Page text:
(11a. m.) before the Court House door
at Union, S. C, at public uuction.. up
on the terms of one-third cash, the
balance upon a credit of one and two
years, payable in equal annual In
stallments with eight per cent Inter
est on each installment from day of
sale, secured by bond of the purchasers
and mortgages of the premises, pur
chasers to pay for papers and record
ing; and the bonds to provide for ten
per cent attorneys fee in case of suit
or fore-closure, or collection by an
attorney after due; and the puchas
er to have the option of paying all
cash, the following tracts of land, all
in Union County:
1. The "Home" place, thirteen hun
dred acres, more or less,, in Qoshen
Hill Township, hounded on the North
by- lands of the estate of W. H. Cist;
on the East by lands of .1. T. Douglas
and public road; on the South by
Jones land and the "Danna" place;
and West by the Stephens place.,
2. The "~>--'~o-s Place" six hun
dred and seventy-nine acres, more or
less, in Qoshen Hill township, hound
ed on the North by the 1). Arcy P. Dun
can land: East by Lou Peaty and the
Kraft land: South by the W. H. Sar
tor Harris place; Wei-.t by Jones place
and the "Home Place."
3. The "Shelton Lee Place," con
taining nine hundred and fifty acres
more or less, in Qoshen Hill township,
bounded on the North by Padgett's
Creek and the Mobley land- on East
by Mrs. v. s. Coleman's land: on South
by Colematl and \V. 11. Sartor Harris
land; and on West by Kraft place
4. Rlack Rock Place containing
four hundred and eleven acres, more
or less, in Qoshen Hill township;
bounded on North by the Goudeloek
place (now S. M. Rice) ; East by the
Sims land; South by the Duckett land;
and West by Green Lee and others'
5. The "Stevens Place," containing
two hundred and thirty acres, more or
less in Goshen Hill Township- bound
ed on the North by the Gist lands;
East, by the Home Place; South by the
"Danna" place and West by the .1. E.
Minter, et al. lands.
6. The "Danna" place, containing
eleven hundred and forty-eight acres,
more or less, in Cross Keys and Gosh
en Hill townships; and hounded on
North by the Stephens place and J, E.
Minter land; East by the Jones place;
South by Hnoroe River; and West by
lands of Mrs. Coleman and Mrs. Ida
7. The Lee Place, containing fifteen
hundred acres, more or less, between
Fair Foresi Creek and Tyger Rivor In
Union township; bounded on North by
Fair Forest Creek: Easl by the land
Of Mrs. Royd; South by Tyger River,
and West by Gist and Mnlotie places.
S. "The Buffalo Place." containing
six hundred and fifty acres, more or
less, in Union township, bounded on
North by McNence land and Foster
land: on Easl by McNence land and
Phillip Dunn land: on South by the
.lohn R. Smith land and (he Meansville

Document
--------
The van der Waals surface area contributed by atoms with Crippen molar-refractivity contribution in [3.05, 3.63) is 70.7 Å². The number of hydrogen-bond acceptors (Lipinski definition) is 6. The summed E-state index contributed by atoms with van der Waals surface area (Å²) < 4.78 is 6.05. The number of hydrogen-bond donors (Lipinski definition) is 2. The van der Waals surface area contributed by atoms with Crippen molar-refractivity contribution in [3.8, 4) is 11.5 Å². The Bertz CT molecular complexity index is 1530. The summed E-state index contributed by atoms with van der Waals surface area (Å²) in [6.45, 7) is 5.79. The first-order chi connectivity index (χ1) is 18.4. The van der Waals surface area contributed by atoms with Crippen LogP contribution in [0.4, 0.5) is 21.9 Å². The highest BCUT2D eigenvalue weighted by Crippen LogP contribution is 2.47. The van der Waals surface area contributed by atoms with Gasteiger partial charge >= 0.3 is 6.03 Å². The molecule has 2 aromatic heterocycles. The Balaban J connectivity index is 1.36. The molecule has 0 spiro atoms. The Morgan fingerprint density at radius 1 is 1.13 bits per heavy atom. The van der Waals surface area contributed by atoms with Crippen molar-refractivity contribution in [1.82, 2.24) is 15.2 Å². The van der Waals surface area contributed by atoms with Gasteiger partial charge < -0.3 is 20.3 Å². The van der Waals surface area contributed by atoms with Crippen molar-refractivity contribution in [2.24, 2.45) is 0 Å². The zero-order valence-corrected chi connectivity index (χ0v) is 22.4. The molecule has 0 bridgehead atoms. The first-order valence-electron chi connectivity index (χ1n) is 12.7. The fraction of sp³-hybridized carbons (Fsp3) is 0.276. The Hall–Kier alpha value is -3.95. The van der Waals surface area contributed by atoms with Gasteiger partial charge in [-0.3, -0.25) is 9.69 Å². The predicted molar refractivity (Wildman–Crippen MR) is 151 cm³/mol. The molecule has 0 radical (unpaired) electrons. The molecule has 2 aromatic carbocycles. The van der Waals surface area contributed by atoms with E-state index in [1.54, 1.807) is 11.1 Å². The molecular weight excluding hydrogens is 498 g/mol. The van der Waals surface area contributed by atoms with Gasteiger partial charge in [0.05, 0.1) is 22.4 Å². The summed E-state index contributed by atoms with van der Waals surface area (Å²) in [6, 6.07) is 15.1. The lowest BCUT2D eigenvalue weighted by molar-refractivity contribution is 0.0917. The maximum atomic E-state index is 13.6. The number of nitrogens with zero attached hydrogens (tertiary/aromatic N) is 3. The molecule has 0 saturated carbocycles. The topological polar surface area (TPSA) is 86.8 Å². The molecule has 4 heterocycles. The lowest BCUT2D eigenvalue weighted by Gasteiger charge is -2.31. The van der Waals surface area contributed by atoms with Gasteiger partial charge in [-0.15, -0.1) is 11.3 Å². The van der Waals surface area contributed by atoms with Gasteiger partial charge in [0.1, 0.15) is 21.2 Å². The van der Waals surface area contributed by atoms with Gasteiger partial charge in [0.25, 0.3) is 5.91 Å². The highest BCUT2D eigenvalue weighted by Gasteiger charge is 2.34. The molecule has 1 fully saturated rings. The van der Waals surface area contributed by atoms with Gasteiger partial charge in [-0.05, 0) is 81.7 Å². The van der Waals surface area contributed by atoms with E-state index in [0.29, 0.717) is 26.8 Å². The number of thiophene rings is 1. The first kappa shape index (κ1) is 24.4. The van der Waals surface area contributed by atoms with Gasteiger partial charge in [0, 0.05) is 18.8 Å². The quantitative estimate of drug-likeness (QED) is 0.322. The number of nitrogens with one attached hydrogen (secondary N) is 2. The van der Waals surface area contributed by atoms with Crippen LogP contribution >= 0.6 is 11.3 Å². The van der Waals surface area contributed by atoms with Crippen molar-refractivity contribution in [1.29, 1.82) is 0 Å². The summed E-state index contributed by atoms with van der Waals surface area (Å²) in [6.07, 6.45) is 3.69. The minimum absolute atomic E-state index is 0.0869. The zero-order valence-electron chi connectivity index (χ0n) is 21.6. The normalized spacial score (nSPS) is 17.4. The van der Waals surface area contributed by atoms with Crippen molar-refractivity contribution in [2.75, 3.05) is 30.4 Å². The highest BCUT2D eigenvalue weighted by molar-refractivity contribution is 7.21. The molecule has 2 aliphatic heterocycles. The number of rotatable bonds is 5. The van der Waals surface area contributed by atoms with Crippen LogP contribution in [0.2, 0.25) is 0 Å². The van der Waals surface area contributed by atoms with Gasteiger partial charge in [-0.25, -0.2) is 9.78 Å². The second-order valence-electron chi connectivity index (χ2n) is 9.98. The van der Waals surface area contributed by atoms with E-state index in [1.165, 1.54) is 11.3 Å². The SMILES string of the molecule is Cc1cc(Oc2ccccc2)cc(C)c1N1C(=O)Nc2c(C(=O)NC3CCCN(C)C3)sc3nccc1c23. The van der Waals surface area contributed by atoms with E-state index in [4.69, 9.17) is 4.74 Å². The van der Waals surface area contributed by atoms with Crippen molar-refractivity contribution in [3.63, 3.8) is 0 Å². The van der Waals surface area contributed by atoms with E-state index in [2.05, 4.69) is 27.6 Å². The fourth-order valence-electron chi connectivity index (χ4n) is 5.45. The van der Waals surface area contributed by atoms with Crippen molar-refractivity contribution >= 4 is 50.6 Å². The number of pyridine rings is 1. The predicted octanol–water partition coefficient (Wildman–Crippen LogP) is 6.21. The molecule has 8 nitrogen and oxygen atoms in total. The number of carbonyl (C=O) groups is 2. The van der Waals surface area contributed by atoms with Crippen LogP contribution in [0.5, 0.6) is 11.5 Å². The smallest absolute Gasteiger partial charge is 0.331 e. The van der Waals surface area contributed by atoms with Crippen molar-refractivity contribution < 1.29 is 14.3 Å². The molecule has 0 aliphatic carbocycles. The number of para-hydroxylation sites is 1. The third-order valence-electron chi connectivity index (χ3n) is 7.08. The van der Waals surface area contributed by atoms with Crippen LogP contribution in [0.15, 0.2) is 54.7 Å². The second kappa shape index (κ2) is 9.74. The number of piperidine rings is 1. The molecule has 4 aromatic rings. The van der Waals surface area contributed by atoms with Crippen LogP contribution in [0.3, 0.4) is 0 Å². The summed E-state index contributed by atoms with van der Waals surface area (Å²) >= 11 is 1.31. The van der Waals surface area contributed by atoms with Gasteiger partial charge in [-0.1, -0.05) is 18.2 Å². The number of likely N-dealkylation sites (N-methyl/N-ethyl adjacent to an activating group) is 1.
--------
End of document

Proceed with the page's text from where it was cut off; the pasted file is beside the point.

public road; and on the West by Mil
9. The Bogansvllle place, contain
ing thirteen hundred and ninety-seven
acres, more or less. In Bogansvllle
township: bounded on North by the
Gist land and others: on the East by
Pair Forest and Robinson lands; on
South by Robinson lands. Asa Mc
Kissiok land. John Nortis land. Alex
ander Rice and others (Henry Fox
Kice) place. Mrs. Gibhs land, Norris
Rogers land, and Henry Smith Gregory
place and others.
10. The brick store house in town
of Union, formerly occupied by "The
Rice Drug Co." fronting twenty-elghl
feet on Main street, and running back
to alley way. bounded on East by
Scaife Trust store house, and on the
Wesl by blick Store now occupied as
I I. The brick store house in town of
Union known as the old Rice & Mc
Luro Store, fronting on Main street
and running back to alley way. bound
ed Oil Hast by Going store and lot:
West by the Citizens Pank building
Win. Coleman. Whit mire. S. C,
F. M. Fair. Union. S. C.
STATK OP SOUTH CAROLINA,
COUNTY OF LAUREN'S
III Court of Common Pleas.
Mamie Caldwell, plaintiff
Rylnnd A. Culbertson, defendant.
Pursuant to a decree of the Court in
the above staled case, | will sell at
public outcry to Hie highest bidder, at
Laurens, C. IL. S. C. on Salesday in
November next, being Monday the Gth
day of the month, during the legal
hours for such sales, the following
described property to wit:
All that tract of land lying, being
and situate In Laurens County, said
State, containing one hundred and
forty (110) acres, more or less, be
longing to her former husband. A. M.
Culbertson, Jr.. deceased, In Waterloo
Township and bounded on North by
lands of J. C. Martin and the J. P.
Polt estate. East by lands of M. J.
Owlngs and B. L. Henderson. South
by lands of M. J. Owlngs and P. L.
Henderson and on the West by lands
of J. C. Martin and the J. B, Bolt es
Terms of Sale: One-half cash, bal
ance to be paid twelve months from
date of sale, the credit portion to be
paid twelve months from date of sale,
the credit portion to be secured by
bond and mortgage of the purchaser
over the said premises, bearing legal
interest from date, with leave to pur
chaser to pay his entire bid in cash.
Purchaser to pay for papers. If the
terms of sale are not complied with,
the land to bo resold on same or some